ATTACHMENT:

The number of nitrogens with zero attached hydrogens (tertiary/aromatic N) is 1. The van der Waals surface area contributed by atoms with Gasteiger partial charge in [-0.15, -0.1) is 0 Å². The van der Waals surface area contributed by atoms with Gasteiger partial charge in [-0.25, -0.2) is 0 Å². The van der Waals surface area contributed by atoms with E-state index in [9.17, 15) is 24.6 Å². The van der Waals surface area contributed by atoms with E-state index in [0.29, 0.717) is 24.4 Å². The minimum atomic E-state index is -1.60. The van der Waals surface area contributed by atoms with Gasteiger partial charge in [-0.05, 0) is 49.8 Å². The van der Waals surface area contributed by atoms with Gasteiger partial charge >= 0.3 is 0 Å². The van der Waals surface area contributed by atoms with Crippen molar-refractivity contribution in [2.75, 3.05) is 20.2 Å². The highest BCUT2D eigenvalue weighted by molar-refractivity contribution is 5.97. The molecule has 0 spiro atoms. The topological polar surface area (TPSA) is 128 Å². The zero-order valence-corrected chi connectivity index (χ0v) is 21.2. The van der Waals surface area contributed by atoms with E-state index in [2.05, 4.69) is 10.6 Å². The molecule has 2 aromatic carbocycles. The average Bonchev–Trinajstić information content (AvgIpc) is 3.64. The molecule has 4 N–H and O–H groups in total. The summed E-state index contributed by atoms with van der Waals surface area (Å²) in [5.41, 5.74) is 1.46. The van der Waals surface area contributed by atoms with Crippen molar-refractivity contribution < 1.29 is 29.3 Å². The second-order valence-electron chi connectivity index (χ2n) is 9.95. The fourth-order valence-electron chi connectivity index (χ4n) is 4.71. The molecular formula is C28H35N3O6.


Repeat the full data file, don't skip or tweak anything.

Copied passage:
The number of nitrogens with zero attached hydrogens (tertiary/aromatic N) is 1. The van der Waals surface area contributed by atoms with Gasteiger partial charge in [-0.15, -0.1) is 0 Å². The van der Waals surface area contributed by atoms with Gasteiger partial charge in [-0.25, -0.2) is 0 Å². The van der Waals surface area contributed by atoms with E-state index in [9.17, 15) is 24.6 Å². The van der Waals surface area contributed by atoms with E-state index in [0.29, 0.717) is 24.4 Å². The minimum atomic E-state index is -1.60. The van der Waals surface area contributed by atoms with Gasteiger partial charge in [-0.05, 0) is 49.8 Å². The van der Waals surface area contributed by atoms with Gasteiger partial charge >= 0.3 is 0 Å². The van der Waals surface area contributed by atoms with Crippen molar-refractivity contribution in [2.75, 3.05) is 20.2 Å². The highest BCUT2D eigenvalue weighted by molar-refractivity contribution is 5.97. The molecule has 0 spiro atoms. The topological polar surface area (TPSA) is 128 Å². The zero-order valence-corrected chi connectivity index (χ0v) is 21.2. The van der Waals surface area contributed by atoms with E-state index in [2.05, 4.69) is 10.6 Å². The molecule has 2 aromatic carbocycles. The average Bonchev–Trinajstić information content (AvgIpc) is 3.64. The molecule has 4 N–H and O–H groups in total. The summed E-state index contributed by atoms with van der Waals surface area (Å²) in [5.41, 5.74) is 1.46. The van der Waals surface area contributed by atoms with Crippen molar-refractivity contribution < 1.29 is 29.3 Å². The second-order valence-electron chi connectivity index (χ2n) is 9.95. The fourth-order valence-electron chi connectivity index (χ4n) is 4.71. The molecular formula is C28H35N3O6.